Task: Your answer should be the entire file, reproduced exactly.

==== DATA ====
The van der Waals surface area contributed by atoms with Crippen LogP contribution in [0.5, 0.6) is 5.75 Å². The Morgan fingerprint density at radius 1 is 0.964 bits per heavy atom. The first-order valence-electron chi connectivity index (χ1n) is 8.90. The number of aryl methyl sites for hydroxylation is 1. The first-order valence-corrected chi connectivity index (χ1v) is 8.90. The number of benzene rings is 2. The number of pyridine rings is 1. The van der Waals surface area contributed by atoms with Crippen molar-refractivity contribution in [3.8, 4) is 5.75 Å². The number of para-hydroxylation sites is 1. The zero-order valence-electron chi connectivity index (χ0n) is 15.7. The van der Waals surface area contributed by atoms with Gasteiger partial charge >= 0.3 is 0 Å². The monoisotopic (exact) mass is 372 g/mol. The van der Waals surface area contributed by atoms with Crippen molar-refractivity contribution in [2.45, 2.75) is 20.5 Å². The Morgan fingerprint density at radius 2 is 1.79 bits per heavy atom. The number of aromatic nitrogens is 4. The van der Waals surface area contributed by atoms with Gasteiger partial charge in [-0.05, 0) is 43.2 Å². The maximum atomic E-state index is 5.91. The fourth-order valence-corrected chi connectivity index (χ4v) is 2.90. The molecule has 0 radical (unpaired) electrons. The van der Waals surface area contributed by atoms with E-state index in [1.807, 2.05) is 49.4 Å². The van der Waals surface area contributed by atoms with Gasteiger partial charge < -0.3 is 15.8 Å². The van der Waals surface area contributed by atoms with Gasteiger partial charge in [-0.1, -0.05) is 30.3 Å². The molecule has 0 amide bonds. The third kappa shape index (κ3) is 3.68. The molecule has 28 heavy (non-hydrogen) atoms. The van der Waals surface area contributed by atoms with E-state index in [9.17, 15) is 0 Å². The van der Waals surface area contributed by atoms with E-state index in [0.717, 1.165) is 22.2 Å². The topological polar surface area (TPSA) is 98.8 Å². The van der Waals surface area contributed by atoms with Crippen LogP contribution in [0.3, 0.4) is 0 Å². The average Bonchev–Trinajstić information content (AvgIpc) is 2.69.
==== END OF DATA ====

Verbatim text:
The van der Waals surface area contributed by atoms with Crippen LogP contribution in [0.5, 0.6) is 5.75 Å². The Morgan fingerprint density at radius 1 is 0.964 bits per heavy atom. The first-order valence-electron chi connectivity index (χ1n) is 8.90. The number of aryl methyl sites for hydroxylation is 1. The first-order valence-corrected chi connectivity index (χ1v) is 8.90. The number of benzene rings is 2. The number of pyridine rings is 1. The van der Waals surface area contributed by atoms with Crippen molar-refractivity contribution in [3.8, 4) is 5.75 Å². The number of para-hydroxylation sites is 1. The zero-order valence-electron chi connectivity index (χ0n) is 15.7. The van der Waals surface area contributed by atoms with Gasteiger partial charge >= 0.3 is 0 Å². The monoisotopic (exact) mass is 372 g/mol. The van der Waals surface area contributed by atoms with Crippen molar-refractivity contribution in [2.45, 2.75) is 20.5 Å². The Morgan fingerprint density at radius 2 is 1.79 bits per heavy atom. The number of aromatic nitrogens is 4. The van der Waals surface area contributed by atoms with Gasteiger partial charge in [-0.05, 0) is 43.2 Å². The maximum atomic E-state index is 5.91. The fourth-order valence-corrected chi connectivity index (χ4v) is 2.90. The molecule has 0 radical (unpaired) electrons. The van der Waals surface area contributed by atoms with E-state index in [1.807, 2.05) is 49.4 Å². The van der Waals surface area contributed by atoms with Gasteiger partial charge < -0.3 is 15.8 Å². The van der Waals surface area contributed by atoms with Gasteiger partial charge in [-0.1, -0.05) is 30.3 Å². The molecule has 0 amide bonds. The third kappa shape index (κ3) is 3.68. The molecule has 28 heavy (non-hydrogen) atoms. The van der Waals surface area contributed by atoms with E-state index in [9.17, 15) is 0 Å². The van der Waals surface area contributed by atoms with E-state index in [0.717, 1.165) is 22.2 Å². The topological polar surface area (TPSA) is 98.8 Å². The van der Waals surface area contributed by atoms with Crippen LogP contribution in [0.3, 0.4) is 0 Å². The average Bonchev–Trinajstić information content (AvgIpc) is 2.69.